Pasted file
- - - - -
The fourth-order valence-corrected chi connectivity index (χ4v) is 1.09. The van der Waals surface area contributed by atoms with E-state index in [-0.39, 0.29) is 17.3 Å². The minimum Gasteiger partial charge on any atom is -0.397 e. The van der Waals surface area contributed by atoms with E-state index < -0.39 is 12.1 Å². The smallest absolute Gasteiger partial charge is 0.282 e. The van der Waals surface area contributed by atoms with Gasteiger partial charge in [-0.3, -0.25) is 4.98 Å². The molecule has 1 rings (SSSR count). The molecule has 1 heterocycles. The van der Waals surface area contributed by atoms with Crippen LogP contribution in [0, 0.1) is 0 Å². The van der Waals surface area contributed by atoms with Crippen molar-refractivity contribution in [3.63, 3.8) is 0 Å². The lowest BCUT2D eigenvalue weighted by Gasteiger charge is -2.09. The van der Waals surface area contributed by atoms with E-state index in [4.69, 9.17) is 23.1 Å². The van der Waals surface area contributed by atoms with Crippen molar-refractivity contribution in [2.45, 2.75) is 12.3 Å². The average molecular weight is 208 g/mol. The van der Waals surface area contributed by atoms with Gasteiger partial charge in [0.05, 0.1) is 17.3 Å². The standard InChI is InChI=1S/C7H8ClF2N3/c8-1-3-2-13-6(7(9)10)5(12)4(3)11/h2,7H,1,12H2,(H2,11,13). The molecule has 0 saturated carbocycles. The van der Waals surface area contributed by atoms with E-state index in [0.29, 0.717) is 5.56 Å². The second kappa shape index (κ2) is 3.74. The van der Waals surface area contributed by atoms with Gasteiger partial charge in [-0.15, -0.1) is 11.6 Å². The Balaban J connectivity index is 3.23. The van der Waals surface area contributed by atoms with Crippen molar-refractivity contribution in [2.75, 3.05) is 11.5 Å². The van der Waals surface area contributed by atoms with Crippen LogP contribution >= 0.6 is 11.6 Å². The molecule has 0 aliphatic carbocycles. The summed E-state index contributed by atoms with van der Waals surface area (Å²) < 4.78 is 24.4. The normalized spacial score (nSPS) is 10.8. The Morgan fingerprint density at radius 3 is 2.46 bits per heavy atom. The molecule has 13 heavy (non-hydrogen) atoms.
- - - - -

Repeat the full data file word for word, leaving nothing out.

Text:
The fourth-order valence-corrected chi connectivity index (χ4v) is 1.09. The van der Waals surface area contributed by atoms with E-state index in [-0.39, 0.29) is 17.3 Å². The minimum Gasteiger partial charge on any atom is -0.397 e. The van der Waals surface area contributed by atoms with E-state index < -0.39 is 12.1 Å². The smallest absolute Gasteiger partial charge is 0.282 e. The van der Waals surface area contributed by atoms with Gasteiger partial charge in [-0.3, -0.25) is 4.98 Å². The molecule has 1 rings (SSSR count). The molecule has 1 heterocycles. The van der Waals surface area contributed by atoms with Crippen LogP contribution in [0, 0.1) is 0 Å². The van der Waals surface area contributed by atoms with Crippen molar-refractivity contribution in [3.63, 3.8) is 0 Å². The lowest BCUT2D eigenvalue weighted by Gasteiger charge is -2.09. The van der Waals surface area contributed by atoms with E-state index in [4.69, 9.17) is 23.1 Å². The van der Waals surface area contributed by atoms with Crippen molar-refractivity contribution in [2.45, 2.75) is 12.3 Å². The average molecular weight is 208 g/mol. The van der Waals surface area contributed by atoms with Gasteiger partial charge in [0.05, 0.1) is 17.3 Å². The standard InChI is InChI=1S/C7H8ClF2N3/c8-1-3-2-13-6(7(9)10)5(12)4(3)11/h2,7H,1,12H2,(H2,11,13). The molecule has 0 saturated carbocycles. The van der Waals surface area contributed by atoms with E-state index in [0.29, 0.717) is 5.56 Å². The second kappa shape index (κ2) is 3.74. The van der Waals surface area contributed by atoms with Gasteiger partial charge in [-0.15, -0.1) is 11.6 Å². The Balaban J connectivity index is 3.23. The van der Waals surface area contributed by atoms with Crippen molar-refractivity contribution in [2.75, 3.05) is 11.5 Å². The van der Waals surface area contributed by atoms with Crippen LogP contribution >= 0.6 is 11.6 Å². The molecule has 0 aliphatic carbocycles. The summed E-state index contributed by atoms with van der Waals surface area (Å²) < 4.78 is 24.4. The normalized spacial score (nSPS) is 10.8. The Morgan fingerprint density at radius 3 is 2.46 bits per heavy atom. The molecule has 13 heavy (non-hydrogen) atoms.